Psycho-Babble Faith Thread 798827

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Doctrine Lou Pilder

Posted by Sigismund on December 8, 2007, at 21:56:54

In reply to Lou's reply to Sigismund-lstshp Sigismund, posted by Lou Pilder on December 8, 2007, at 20:19:57

So Lou, I take it that the belief in an afterlife, heaven and hell, is not an explicit doctrine, as it is with Christians?

The Apostles Creed is interesting on this subject....

I believe in God, the Father Almighty,
the Creator of heaven and earth,
and in Jesus Christ, His only Son, our Lord:

Who was conceived of the Holy Spirit,
born of the Virgin Mary,
suffered under Pontius Pilate,
was crucified, died, and was buried.

He descended into hell.


The third day He arose again from the dead.

He ascended into heaven
and sits at the right hand of God the Father Almighty,
whence He shall come to judge the living and the dead.

I believe in the Holy Spirit, the holy *catholic church,
the communion of saints,
the forgiveness of sins,
the resurrection of the body,
and life everlasting.

Amen.

I suppose descending into hell was related to some earlier (Jewish?) idea of hell being more like sheol (believe me, I know nothing about this) where the souls of the dead were gathered together.

 

Lou's reply to sigismund-aftrlf Sigismund

Posted by Lou Pilder on December 9, 2007, at 10:23:51

In reply to Doctrine Lou Pilder, posted by Sigismund on December 8, 2007, at 21:56:54

> So Lou, I take it that the belief in an afterlife, heaven and hell, is not an explicit doctrine, as it is with Christians?
>
> The Apostles Creed is interesting on this subject....
>
> I believe in God, the Father Almighty,
> the Creator of heaven and earth,
> and in Jesus Christ, His only Son, our Lord:
>
> Who was conceived of the Holy Spirit,
> born of the Virgin Mary,
> suffered under Pontius Pilate,
> was crucified, died, and was buried.
>
> He descended into hell.
>
>
> The third day He arose again from the dead.
>
> He ascended into heaven
> and sits at the right hand of God the Father Almighty,
> whence He shall come to judge the living and the dead.
>
> I believe in the Holy Spirit, the holy *catholic church,
> the communion of saints,
> the forgiveness of sins,
> the resurrection of the body,
> and life everlasting.
>
> Amen.
>
> I suppose descending into hell was related to some earlier (Jewish?) idea of hell being more like sheol (believe me, I know nothing about this) where the souls of the dead were gathered together.

Sigismund,
You wrote,[...the belief in an afterlife...is not an explicit doctrine, as it is with Christians?..]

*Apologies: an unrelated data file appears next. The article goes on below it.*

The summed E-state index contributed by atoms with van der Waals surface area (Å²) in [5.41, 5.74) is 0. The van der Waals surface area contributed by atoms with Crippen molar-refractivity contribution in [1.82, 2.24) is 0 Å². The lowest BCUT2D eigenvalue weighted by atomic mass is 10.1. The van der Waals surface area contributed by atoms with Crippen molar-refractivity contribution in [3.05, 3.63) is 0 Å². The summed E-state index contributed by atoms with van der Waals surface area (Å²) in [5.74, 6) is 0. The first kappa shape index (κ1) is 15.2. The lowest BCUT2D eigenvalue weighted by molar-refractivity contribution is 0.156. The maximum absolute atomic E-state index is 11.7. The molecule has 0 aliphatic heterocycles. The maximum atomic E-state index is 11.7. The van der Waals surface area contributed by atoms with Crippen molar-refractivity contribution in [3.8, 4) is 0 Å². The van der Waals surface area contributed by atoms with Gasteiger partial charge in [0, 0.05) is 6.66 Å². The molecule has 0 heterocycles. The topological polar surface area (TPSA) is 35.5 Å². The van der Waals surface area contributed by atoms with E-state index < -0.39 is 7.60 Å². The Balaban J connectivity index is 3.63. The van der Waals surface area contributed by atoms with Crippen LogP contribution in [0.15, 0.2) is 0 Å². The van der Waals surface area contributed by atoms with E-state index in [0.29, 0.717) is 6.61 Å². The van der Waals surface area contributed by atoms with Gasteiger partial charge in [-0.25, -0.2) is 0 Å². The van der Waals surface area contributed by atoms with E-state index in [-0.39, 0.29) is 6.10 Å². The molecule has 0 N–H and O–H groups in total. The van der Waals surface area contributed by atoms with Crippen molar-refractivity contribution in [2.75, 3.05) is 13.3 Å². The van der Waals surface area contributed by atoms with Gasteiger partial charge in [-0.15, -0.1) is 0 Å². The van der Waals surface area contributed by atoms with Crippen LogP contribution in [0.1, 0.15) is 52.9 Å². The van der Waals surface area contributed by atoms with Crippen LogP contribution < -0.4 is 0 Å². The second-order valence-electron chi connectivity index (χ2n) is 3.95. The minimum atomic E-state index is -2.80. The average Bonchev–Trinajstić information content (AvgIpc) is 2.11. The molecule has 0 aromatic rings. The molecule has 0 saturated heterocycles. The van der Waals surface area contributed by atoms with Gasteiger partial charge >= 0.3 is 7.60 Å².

The writings of the Christian bible are from mostly Jews. The apostle Paul was Saul of Tarsus, a Pharisee.
The belief in an afterlife is in the scriptures that were known by the authors of the books that make up the Christian bible.
Let us look at Ecclesiates 12:7
{Then shall the dust return to the earth as it was: and the spirit shall return unto God who gave it.} Here we have a parallel to the book of Genesis where God made man out of the dust of the ground and will return to the ground as dust. In that book, God breathed the breath of life into man. Here the spirit will return to God {who gave it}.
Keeping in mind the subject of this thread being suicide and what the bible teaches or doesn't teach. I offer my perspective and being a Jew, my contribution to this thread will be from a Jewish perspective.
In the first chapter of Ezekial, he was shown a vision that he describes as a valley of dry bones. In his conversation with God, God says that He will cause breath to come into the bones and flesh upon them and they shall live and that God will open the graves and cause them to come out from them and He will put a spirit in them and they shall live.
John being a Jew penned the book of Revelation and in 21 he wrote;
And God shall wipe away all tears from their eyes; and there shall be no more death, niether sorrow, nor crying, neither shall ther be any more pain: for the former things are passed away. This is in his description of the new heaven and a new earth which he writes is inherited by those that Overcome. He then gives a list of those that do not inherit this new earth that have their part in the Lake of Fire which is called the second death.
John as a Jew could have rmembered the passage from Isaiah in 25 that reads;
[...He shall swallow up death in victory; and the Lord God will wipe away all tears from off all faces...].
Lou




 

Sigismund's reply to Lou Pilder

Posted by Sigismund on December 9, 2007, at 15:25:32

In reply to Lou's reply to sigismund-aftrlf Sigismund, posted by Lou Pilder on December 9, 2007, at 10:23:51

Thank you Lou

For this

>One of the aspects of the issue here of suicide is about [...the lost sheep...].

and the only bit of Revelations that I can remember liking

>And God shall wipe away all tears from their eyes; and there shall be no more death, neither sorrow, nor crying, neither shall there be any more pain: for the former things are passed away.

Maybe Revelations was written during the Diocletian terror and that explains the tone of it?

But the Gospel of John is not great on the Jews. I was listening once to the St John Passion and where you get to (if I remember correctly, and this is from memory) the text saying 'His blood be on us and on our children and on our children's children', Bach does a grim and impressive fugue and the whole thing has so much historical resonance that the hair stood up on the back of my neck and I felt guilty for that, both together.

 

Lou's reply to Sigismund- Sigismund

Posted by Lou Pilder on December 10, 2007, at 19:05:09

In reply to Sigismund's reply to Lou Pilder, posted by Sigismund on December 9, 2007, at 15:25:32

> Thank you Lou
>
> For this